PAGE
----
IVR was out in force at NCVO’s Evolve conference this week. There was plenty of thought provoking discussion, not least about the role of research. Heading towards an election year there is a need for research to be both reactive, capturing the state of the sector in the current climate, and proactive, playing a role in setting the agenda going forwards.
For me a major talking point related to this came from Dawn Austwick, the new chief executive of the Big Lottery Fund. Dawn talked about the need for data and research in the sector to be brought together more.
At IVR, we store all our own research reports in our open access online evidence bank and our colleagues in the NCVO research team make various data available online. But something that we in IVR have not perhaps done enough in the past is to pull research from multiple research projects into short accessible briefings and disseminate them more widely. Recent and on-going projects at IVR have included the work of many different types of volunteers: those enabling community management of heritage assets, supporting museums, providing support in care homes. Other work has looked at volunteering by ex-offenders, as well as the processes and experiences of young people creating their own social action projects. We will be presenting on many of these projects in early September at the 20th VSSN research conference in Sheffield. We will also look to bring together the learning from these projects by theme, for example producing a briefing paper summarising all our recent work relating to volunteering infrastructure, another on our work relating to youth social action.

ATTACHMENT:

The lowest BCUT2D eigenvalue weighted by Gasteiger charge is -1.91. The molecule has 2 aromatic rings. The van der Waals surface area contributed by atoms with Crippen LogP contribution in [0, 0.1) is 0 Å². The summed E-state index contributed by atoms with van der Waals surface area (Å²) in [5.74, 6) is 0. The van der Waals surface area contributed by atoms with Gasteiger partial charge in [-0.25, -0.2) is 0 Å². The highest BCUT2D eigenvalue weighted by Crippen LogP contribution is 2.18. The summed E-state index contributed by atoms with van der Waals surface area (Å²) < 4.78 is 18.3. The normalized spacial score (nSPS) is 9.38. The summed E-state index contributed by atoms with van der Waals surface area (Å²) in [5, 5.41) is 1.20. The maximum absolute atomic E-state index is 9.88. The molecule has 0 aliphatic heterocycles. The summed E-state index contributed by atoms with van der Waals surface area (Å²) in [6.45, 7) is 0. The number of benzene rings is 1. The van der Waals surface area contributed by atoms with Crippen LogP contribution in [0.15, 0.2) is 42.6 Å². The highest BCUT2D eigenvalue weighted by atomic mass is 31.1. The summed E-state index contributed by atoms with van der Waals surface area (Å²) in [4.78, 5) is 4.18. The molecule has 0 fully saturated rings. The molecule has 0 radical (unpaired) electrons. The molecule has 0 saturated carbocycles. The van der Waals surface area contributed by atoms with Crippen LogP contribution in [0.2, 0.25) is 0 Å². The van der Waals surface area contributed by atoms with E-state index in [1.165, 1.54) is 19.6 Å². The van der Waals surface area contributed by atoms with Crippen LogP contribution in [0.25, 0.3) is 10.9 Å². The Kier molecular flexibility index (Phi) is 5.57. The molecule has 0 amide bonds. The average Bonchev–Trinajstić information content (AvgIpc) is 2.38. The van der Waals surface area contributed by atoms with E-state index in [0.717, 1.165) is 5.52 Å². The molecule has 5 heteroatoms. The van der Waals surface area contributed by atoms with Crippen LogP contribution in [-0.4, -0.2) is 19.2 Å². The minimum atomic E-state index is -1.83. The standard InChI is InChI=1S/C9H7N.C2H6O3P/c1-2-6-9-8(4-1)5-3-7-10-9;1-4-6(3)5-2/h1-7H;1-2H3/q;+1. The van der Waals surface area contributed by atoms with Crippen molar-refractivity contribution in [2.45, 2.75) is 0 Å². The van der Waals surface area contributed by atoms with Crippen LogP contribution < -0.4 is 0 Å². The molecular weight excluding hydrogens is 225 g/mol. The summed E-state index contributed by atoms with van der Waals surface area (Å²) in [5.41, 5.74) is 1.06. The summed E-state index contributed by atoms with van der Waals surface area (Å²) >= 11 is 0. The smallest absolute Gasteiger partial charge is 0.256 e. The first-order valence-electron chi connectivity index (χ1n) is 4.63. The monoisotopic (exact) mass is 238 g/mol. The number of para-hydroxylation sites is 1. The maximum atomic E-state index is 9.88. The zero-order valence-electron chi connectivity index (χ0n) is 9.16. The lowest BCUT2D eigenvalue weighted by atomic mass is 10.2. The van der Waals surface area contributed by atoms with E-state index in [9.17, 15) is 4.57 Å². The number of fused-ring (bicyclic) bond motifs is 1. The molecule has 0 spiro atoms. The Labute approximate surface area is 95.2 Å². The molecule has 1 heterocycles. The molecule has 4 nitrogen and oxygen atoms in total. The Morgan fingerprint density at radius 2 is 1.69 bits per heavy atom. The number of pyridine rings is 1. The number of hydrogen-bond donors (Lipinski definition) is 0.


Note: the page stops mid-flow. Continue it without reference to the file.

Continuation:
Because we have perhaps often fallen into the trap of predominantly disseminating to research audiences, which are important to us, at the expense of doing so to the sector at large. This is the reason IVR ran a workshop on one of our current projects (Volunteering for Stronger Communities) at Evolve, the first time IVR has presented at the event. The project looks at volunteering locally in the current economic climate and it was really useful to present it to a non-research audience. If you want a copy of the draft summary document please contact us. There is still time to feedback on the research and help us shape our recommendations. We will also be submitting this summary to NAVCA’s independent commission on the future of local infrastructure, an important evidence gathering enterprise, which remains open until June 27.
What do you think?
So, do you agree that there is a need to bring data and research together more? If so, how do we as researchers and as a sector respond to that?